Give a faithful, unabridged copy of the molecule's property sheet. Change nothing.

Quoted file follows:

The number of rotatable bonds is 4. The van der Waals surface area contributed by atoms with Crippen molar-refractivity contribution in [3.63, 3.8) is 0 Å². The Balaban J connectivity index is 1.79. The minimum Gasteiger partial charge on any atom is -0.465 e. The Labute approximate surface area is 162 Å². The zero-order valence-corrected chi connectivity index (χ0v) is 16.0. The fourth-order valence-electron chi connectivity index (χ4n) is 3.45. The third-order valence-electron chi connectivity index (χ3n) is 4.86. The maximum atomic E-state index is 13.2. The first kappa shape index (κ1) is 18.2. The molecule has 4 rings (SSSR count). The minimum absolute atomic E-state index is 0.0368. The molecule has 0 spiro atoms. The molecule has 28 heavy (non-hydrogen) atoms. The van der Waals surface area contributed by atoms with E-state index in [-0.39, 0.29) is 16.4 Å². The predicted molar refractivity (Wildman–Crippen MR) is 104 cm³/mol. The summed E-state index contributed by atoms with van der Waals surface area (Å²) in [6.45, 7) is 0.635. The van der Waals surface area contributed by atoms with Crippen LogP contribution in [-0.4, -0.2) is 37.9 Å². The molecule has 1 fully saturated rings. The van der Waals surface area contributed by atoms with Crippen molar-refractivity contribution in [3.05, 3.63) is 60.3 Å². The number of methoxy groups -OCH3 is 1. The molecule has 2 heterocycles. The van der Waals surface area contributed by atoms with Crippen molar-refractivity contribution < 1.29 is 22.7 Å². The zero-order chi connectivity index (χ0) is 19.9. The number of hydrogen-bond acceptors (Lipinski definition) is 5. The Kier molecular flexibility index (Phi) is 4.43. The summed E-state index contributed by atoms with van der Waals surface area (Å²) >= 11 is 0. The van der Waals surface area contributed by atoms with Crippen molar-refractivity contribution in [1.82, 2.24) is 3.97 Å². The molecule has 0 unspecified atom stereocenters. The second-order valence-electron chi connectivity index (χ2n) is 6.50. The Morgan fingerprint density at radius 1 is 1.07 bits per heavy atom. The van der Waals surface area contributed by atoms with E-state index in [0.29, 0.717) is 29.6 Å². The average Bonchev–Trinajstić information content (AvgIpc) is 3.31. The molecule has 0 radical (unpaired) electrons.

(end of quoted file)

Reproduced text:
The number of rotatable bonds is 4. The van der Waals surface area contributed by atoms with Crippen molar-refractivity contribution in [3.63, 3.8) is 0 Å². The Balaban J connectivity index is 1.79. The minimum Gasteiger partial charge on any atom is -0.465 e. The Labute approximate surface area is 162 Å². The zero-order valence-corrected chi connectivity index (χ0v) is 16.0. The fourth-order valence-electron chi connectivity index (χ4n) is 3.45. The third-order valence-electron chi connectivity index (χ3n) is 4.86. The maximum atomic E-state index is 13.2. The first kappa shape index (κ1) is 18.2. The molecule has 4 rings (SSSR count). The minimum absolute atomic E-state index is 0.0368. The molecule has 0 spiro atoms. The molecule has 28 heavy (non-hydrogen) atoms. The van der Waals surface area contributed by atoms with E-state index in [-0.39, 0.29) is 16.4 Å². The predicted molar refractivity (Wildman–Crippen MR) is 104 cm³/mol. The summed E-state index contributed by atoms with van der Waals surface area (Å²) in [6.45, 7) is 0.635. The van der Waals surface area contributed by atoms with Crippen LogP contribution in [-0.4, -0.2) is 37.9 Å². The molecule has 1 fully saturated rings. The van der Waals surface area contributed by atoms with Crippen molar-refractivity contribution in [3.05, 3.63) is 60.3 Å². The number of methoxy groups -OCH3 is 1. The molecule has 2 heterocycles. The van der Waals surface area contributed by atoms with Crippen molar-refractivity contribution < 1.29 is 22.7 Å². The zero-order chi connectivity index (χ0) is 19.9. The number of hydrogen-bond acceptors (Lipinski definition) is 5. The Kier molecular flexibility index (Phi) is 4.43. The summed E-state index contributed by atoms with van der Waals surface area (Å²) >= 11 is 0. The van der Waals surface area contributed by atoms with Crippen molar-refractivity contribution in [1.82, 2.24) is 3.97 Å². The molecule has 0 unspecified atom stereocenters. The second-order valence-electron chi connectivity index (χ2n) is 6.50. The Morgan fingerprint density at radius 1 is 1.07 bits per heavy atom. The van der Waals surface area contributed by atoms with E-state index in [0.29, 0.717) is 29.6 Å². The average Bonchev–Trinajstić information content (AvgIpc) is 3.31. The molecule has 0 radical (unpaired) electrons.